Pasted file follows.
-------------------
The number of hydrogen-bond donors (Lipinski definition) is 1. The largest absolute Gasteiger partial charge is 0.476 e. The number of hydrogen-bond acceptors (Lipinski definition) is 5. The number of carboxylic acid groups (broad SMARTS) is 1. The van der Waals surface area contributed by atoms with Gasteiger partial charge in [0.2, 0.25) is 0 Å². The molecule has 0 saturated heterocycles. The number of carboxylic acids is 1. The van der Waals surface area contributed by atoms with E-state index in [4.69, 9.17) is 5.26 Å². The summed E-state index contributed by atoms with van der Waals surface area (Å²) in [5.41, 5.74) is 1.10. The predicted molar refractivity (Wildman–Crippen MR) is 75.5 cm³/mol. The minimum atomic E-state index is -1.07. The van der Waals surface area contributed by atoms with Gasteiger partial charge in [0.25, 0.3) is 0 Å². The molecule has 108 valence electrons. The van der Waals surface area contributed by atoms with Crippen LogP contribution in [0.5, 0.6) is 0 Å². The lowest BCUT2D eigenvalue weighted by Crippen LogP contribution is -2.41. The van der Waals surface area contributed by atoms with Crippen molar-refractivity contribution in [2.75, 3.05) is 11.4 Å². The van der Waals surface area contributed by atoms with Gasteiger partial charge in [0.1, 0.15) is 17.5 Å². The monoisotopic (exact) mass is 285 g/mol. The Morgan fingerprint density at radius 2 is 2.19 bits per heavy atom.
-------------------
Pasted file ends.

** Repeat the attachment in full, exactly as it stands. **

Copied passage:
The number of hydrogen-bond donors (Lipinski definition) is 1. The largest absolute Gasteiger partial charge is 0.476 e. The number of hydrogen-bond acceptors (Lipinski definition) is 5. The number of carboxylic acid groups (broad SMARTS) is 1. The van der Waals surface area contributed by atoms with Gasteiger partial charge in [0.2, 0.25) is 0 Å². The molecule has 0 saturated heterocycles. The number of carboxylic acids is 1. The van der Waals surface area contributed by atoms with E-state index in [4.69, 9.17) is 5.26 Å². The summed E-state index contributed by atoms with van der Waals surface area (Å²) in [5.41, 5.74) is 1.10. The predicted molar refractivity (Wildman–Crippen MR) is 75.5 cm³/mol. The minimum atomic E-state index is -1.07. The van der Waals surface area contributed by atoms with Gasteiger partial charge in [0.25, 0.3) is 0 Å². The molecule has 108 valence electrons. The van der Waals surface area contributed by atoms with Crippen LogP contribution in [0.5, 0.6) is 0 Å². The lowest BCUT2D eigenvalue weighted by Crippen LogP contribution is -2.41. The van der Waals surface area contributed by atoms with Crippen molar-refractivity contribution in [2.75, 3.05) is 11.4 Å². The van der Waals surface area contributed by atoms with Gasteiger partial charge in [0.1, 0.15) is 17.5 Å². The monoisotopic (exact) mass is 285 g/mol. The Morgan fingerprint density at radius 2 is 2.19 bits per heavy atom.